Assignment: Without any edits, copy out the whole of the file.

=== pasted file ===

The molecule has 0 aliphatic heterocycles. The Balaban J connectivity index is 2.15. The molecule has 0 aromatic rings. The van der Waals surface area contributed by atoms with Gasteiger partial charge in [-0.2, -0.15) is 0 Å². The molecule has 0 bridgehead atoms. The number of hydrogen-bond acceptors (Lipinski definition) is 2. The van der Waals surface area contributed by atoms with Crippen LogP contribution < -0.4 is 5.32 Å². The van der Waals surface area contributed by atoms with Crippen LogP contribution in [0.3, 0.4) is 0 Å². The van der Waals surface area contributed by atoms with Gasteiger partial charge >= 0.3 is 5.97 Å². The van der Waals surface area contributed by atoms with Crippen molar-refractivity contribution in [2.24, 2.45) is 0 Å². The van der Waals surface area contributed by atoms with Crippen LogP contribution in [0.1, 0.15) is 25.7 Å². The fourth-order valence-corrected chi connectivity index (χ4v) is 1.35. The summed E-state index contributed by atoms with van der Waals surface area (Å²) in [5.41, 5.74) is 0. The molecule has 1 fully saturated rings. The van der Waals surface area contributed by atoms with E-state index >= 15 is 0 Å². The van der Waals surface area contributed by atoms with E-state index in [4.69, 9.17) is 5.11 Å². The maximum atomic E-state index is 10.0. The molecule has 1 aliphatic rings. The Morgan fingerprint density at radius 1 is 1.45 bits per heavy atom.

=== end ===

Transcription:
The molecule has 0 aliphatic heterocycles. The Balaban J connectivity index is 2.15. The molecule has 0 aromatic rings. The van der Waals surface area contributed by atoms with Gasteiger partial charge in [-0.2, -0.15) is 0 Å². The molecule has 0 bridgehead atoms. The number of hydrogen-bond acceptors (Lipinski definition) is 2. The van der Waals surface area contributed by atoms with Crippen LogP contribution < -0.4 is 5.32 Å². The van der Waals surface area contributed by atoms with Crippen LogP contribution in [0.3, 0.4) is 0 Å². The van der Waals surface area contributed by atoms with Gasteiger partial charge >= 0.3 is 5.97 Å². The van der Waals surface area contributed by atoms with Crippen molar-refractivity contribution in [2.24, 2.45) is 0 Å². The van der Waals surface area contributed by atoms with Crippen LogP contribution in [0.1, 0.15) is 25.7 Å². The fourth-order valence-corrected chi connectivity index (χ4v) is 1.35. The summed E-state index contributed by atoms with van der Waals surface area (Å²) in [5.41, 5.74) is 0. The molecule has 1 fully saturated rings. The van der Waals surface area contributed by atoms with E-state index >= 15 is 0 Å². The van der Waals surface area contributed by atoms with E-state index in [4.69, 9.17) is 5.11 Å². The maximum atomic E-state index is 10.0. The molecule has 1 aliphatic rings. The Morgan fingerprint density at radius 1 is 1.45 bits per heavy atom.